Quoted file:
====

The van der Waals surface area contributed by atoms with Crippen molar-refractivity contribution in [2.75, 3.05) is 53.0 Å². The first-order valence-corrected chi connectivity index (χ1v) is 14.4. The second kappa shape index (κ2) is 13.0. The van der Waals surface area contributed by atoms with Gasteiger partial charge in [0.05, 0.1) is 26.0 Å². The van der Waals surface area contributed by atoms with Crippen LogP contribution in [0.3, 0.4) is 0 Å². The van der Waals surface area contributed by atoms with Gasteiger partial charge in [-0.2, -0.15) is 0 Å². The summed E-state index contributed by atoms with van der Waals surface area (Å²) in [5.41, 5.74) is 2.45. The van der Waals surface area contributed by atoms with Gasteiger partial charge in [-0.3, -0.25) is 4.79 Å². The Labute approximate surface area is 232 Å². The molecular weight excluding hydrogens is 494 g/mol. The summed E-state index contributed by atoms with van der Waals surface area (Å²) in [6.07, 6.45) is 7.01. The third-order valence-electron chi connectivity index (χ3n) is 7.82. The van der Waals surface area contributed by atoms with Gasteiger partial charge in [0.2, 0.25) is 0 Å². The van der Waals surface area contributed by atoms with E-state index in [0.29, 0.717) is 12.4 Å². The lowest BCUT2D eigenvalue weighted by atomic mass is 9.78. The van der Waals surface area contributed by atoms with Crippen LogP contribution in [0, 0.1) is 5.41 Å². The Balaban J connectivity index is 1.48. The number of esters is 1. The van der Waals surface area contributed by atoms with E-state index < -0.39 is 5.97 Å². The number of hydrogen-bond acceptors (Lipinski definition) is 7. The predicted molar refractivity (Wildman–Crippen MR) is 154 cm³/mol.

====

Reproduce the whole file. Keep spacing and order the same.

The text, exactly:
The van der Waals surface area contributed by atoms with Crippen molar-refractivity contribution in [2.75, 3.05) is 53.0 Å². The first-order valence-corrected chi connectivity index (χ1v) is 14.4. The second kappa shape index (κ2) is 13.0. The van der Waals surface area contributed by atoms with Gasteiger partial charge in [0.05, 0.1) is 26.0 Å². The van der Waals surface area contributed by atoms with Crippen LogP contribution in [0.3, 0.4) is 0 Å². The van der Waals surface area contributed by atoms with Gasteiger partial charge in [-0.2, -0.15) is 0 Å². The summed E-state index contributed by atoms with van der Waals surface area (Å²) in [5.41, 5.74) is 2.45. The van der Waals surface area contributed by atoms with Gasteiger partial charge in [-0.3, -0.25) is 4.79 Å². The Labute approximate surface area is 232 Å². The molecular weight excluding hydrogens is 494 g/mol. The summed E-state index contributed by atoms with van der Waals surface area (Å²) in [6.07, 6.45) is 7.01. The third-order valence-electron chi connectivity index (χ3n) is 7.82. The van der Waals surface area contributed by atoms with Gasteiger partial charge in [0.2, 0.25) is 0 Å². The van der Waals surface area contributed by atoms with E-state index in [0.29, 0.717) is 12.4 Å². The lowest BCUT2D eigenvalue weighted by atomic mass is 9.78. The van der Waals surface area contributed by atoms with Crippen LogP contribution in [0, 0.1) is 5.41 Å². The Balaban J connectivity index is 1.48. The number of esters is 1. The van der Waals surface area contributed by atoms with E-state index < -0.39 is 5.97 Å². The number of hydrogen-bond acceptors (Lipinski definition) is 7. The predicted molar refractivity (Wildman–Crippen MR) is 154 cm³/mol.